Il est nécessaire, voire impératif et incontournable, dans le but de pouvoir négocier votre départ correctement, de penser à en informer le plus rapidement possible votre supérieur hiérarchique ainsi que la DRH, sitôt votre proposition d’embauche ferme en mains. Commencez par l’annoncer oralement et confirmez l’information par une lettre de démission (envoyée en recommandé-accusé de réception). 

Pensez à bien rappeler, dans le corps de votre courrier :  
- votre état-civil,
- une phrase annonçant votre décision de démission ainsi que la date de votre départ (compte tenu de la période de préavis),
- une phrase indiquant quel poste vous occupiez et depuis quelle date. 
Sachez qu’il n’est nullement obligatoire d’indiquer le motif de votre démission dans cette lettre. 

2. Indiquez le(s) motif(s) de votre décision à votre N+1
Pour que votre employeur n’ait pas l’impression, à un moment donné, d’avoir été lésé ou trahi par votre décision, pensez à lui exprimer clairement que ce nouvel emploi est une réelle opportunité pour votre carrière professionnelle et expliquez-lui-même en quoi. Demandez-lui, éventuellement, de se mettre à votre place.

3. Conservez vos esprits et votre sang-froid 
Soyez posé, modéré, efficace, sobre et neutre. Vous partez, oui, mais il est absolument inutile de revenir sur les amertumes passées ou les déceptions. Ne les évoquez pas. Ce n’est nullement le moment et cela ne pourrait que vous desservir. En effet, le monde est petit et il est fort probable que vous retrouviez des collègues de votre employeur actuel sur votre chemin, que ce soit en tant que fournisseurs, clients ou collaborateurs. Ne vous fermez aucunes portes en disant ce que vous pourriez venir à regretter, de près ou de loin. 


4. Revoyez votre préavis
La durée de votre préavis, bien que clairement définie par la convention collective, les usages ou votre contrat de travail, demeure parfaitement négociable. C'est ici que l'Humain fait la différence, même dans un cadre professionnel. Il est donc en votre pouvoir de faire modifier les dates prévues, si cela s’avérait nécessaire.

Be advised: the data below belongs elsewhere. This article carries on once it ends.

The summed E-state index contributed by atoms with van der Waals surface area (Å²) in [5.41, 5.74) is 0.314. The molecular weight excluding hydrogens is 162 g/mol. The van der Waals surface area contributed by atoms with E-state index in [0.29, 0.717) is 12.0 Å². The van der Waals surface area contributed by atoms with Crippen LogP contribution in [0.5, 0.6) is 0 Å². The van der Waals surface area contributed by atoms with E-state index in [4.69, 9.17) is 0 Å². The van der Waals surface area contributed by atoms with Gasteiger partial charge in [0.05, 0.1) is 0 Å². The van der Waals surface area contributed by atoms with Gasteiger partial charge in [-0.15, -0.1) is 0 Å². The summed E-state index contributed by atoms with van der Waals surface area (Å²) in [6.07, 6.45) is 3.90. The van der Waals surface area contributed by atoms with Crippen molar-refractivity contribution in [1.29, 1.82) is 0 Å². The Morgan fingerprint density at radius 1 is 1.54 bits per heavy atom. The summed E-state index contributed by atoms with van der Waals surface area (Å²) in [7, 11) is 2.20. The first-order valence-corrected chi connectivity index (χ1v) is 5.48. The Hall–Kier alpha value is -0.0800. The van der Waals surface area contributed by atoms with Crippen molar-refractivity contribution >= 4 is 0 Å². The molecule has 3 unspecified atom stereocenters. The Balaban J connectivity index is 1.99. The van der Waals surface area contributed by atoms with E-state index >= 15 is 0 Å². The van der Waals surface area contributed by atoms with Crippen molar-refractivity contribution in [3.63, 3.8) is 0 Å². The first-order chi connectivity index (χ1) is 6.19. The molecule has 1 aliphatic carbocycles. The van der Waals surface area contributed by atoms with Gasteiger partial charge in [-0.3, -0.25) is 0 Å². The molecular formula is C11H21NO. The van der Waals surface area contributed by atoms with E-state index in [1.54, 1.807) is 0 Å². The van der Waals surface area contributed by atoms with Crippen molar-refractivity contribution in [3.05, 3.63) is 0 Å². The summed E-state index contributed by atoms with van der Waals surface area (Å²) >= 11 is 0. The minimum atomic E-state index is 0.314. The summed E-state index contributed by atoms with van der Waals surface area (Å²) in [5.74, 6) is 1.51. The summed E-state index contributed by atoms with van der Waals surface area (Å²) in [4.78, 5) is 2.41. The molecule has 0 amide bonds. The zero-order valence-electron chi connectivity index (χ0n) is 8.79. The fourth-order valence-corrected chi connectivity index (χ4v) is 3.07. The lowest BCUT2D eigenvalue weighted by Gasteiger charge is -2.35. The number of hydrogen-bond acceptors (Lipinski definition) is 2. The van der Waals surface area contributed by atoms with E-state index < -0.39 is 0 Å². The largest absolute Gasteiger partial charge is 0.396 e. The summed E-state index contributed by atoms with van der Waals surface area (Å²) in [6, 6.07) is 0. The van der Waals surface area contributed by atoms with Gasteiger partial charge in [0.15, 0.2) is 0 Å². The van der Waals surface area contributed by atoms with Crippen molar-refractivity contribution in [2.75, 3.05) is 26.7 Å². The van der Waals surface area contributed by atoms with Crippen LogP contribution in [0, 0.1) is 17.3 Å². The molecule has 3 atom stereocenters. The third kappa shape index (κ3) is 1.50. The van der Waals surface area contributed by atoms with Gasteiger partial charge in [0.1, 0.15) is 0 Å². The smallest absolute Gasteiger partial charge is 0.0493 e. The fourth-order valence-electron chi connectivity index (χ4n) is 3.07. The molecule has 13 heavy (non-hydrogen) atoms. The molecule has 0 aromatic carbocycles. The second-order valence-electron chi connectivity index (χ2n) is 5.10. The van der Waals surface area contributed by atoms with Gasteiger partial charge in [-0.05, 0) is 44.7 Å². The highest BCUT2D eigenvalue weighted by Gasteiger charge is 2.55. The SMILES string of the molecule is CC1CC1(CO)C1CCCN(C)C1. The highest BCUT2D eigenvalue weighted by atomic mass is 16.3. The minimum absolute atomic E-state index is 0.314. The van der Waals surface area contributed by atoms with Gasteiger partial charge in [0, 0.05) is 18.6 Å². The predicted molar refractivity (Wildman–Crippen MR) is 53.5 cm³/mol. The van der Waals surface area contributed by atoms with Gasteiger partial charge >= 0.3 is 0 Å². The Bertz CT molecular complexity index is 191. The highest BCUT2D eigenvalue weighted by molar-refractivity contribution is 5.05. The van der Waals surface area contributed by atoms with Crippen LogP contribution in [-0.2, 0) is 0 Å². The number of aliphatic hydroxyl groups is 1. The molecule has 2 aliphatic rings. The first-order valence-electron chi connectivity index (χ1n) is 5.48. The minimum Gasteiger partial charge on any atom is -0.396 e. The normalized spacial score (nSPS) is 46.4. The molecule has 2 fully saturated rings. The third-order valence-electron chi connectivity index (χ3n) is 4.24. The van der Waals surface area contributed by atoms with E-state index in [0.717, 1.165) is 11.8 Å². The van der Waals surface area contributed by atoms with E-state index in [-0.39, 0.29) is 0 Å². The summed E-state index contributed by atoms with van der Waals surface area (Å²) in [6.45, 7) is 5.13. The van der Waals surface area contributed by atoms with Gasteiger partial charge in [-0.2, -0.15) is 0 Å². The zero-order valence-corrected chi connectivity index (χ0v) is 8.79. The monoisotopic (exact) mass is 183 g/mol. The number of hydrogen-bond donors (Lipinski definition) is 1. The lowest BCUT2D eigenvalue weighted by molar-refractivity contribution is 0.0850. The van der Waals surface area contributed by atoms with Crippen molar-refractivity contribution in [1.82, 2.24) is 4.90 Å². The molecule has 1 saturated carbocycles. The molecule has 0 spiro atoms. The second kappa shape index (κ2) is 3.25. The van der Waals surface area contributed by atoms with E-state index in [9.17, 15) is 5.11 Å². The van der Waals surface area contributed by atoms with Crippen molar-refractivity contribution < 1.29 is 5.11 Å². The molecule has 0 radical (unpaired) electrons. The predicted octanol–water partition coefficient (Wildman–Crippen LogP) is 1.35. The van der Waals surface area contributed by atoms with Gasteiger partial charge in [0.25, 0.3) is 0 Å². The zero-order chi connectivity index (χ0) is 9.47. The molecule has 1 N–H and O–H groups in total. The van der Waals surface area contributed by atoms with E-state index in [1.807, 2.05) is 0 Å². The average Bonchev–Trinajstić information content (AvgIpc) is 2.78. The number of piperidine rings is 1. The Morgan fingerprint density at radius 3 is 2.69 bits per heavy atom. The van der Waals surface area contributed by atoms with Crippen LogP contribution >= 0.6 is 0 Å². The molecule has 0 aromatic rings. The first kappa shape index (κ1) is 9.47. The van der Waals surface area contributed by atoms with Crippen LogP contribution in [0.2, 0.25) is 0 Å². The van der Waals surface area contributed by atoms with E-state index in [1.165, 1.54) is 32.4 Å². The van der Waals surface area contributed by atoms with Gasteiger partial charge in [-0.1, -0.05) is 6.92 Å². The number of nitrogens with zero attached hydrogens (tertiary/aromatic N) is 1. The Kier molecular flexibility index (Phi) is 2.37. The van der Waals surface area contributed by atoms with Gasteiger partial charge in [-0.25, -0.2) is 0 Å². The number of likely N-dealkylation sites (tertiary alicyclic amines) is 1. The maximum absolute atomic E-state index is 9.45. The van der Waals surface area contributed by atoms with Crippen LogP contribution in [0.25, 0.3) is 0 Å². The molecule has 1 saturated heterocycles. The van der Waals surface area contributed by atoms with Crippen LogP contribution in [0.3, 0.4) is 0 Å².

Conserver des relations cordiales et positives avec votre supérieur hiérarchique est un atout majeur pour le présent mais aussi pour l’avenir. Vous ignorez de quoi demain sera fait et si vous ne repasserez pas par cette entreprise, un peu plus tard, à un poste encore plus intéressant … 

July 18, 2014

Make a good first impression at a job interview


You shouldn’t judge a book by its cover, but most of us do. There may be a classic novel lurking behind that garish sleeve, but we rarely take it off the shelf and open it to find out. It’s the same with interviews. If you turn up looking a mess or with a scowl on your face, you may as well have saved the bus fare.

Start as you mean to go on
Your interviewer will probably see you before they hear you, so knowing what to wear in an interview can put you ten points ahead of the opposition before you’ve even opened your mouth.


Start your courtesy at the door. Even before you get to the interview room or meet your interviewers, be well-mannered and positive with the reception staff and anyone else you encounter on the way to your interview. You could be working with them in a few weeks’ time. This is also a great opportunity to make sure your voice isn’t about to crack or dry up on you – try to relax a bit, and build up some confidence before your interview starts.
You will have no idea of the structure of the company or who has influence in the decision making process so treat everyone with equal courtesy. The receptionist may be married to your interviewer and could have a major influence on your future.
Your body language and handshake are vital in creating the right impression. Make sure you’re not avoiding eye contact, glancing nervously from side-to-side, playing with your clothing or fiddling with the zip on your bag.
Building up the right impression
Interviews are often scary, sometimes intimidating and frequently stressful. This is a theatrical performance - they are the audience, you are the performer, and you’re on your own. But don’t be freaked out by it all; remember why you’re here, be clear about what you want to say and what you want to ask, and keep your cool.

Preparing properly for your interview should put you at ease as you’ll have confidence that you know enough about yourself, the role and the company to answer the common interview questions
Positivity personified
In the first few minutes, be as positive about everything as you can. Even if you’ve had a horrible journey, try not to let your frustration show. Don’t forget to smile from time to time, and show interest in what you are being asked.

When quizzed about your current role, don’t be tempted to bad-mouth your employer, however much you might be looking forward to leaving. Show them you’re here because you see it as a positive career move, not because you’re running from a job you’re not happy in.
Showing a positive attitude is the single most valuable first impression you can make. If you are excited and up for it, your potential employer will probably be considering you for the job within two minutes of you walking through the door. The right attitude really can have that much impact.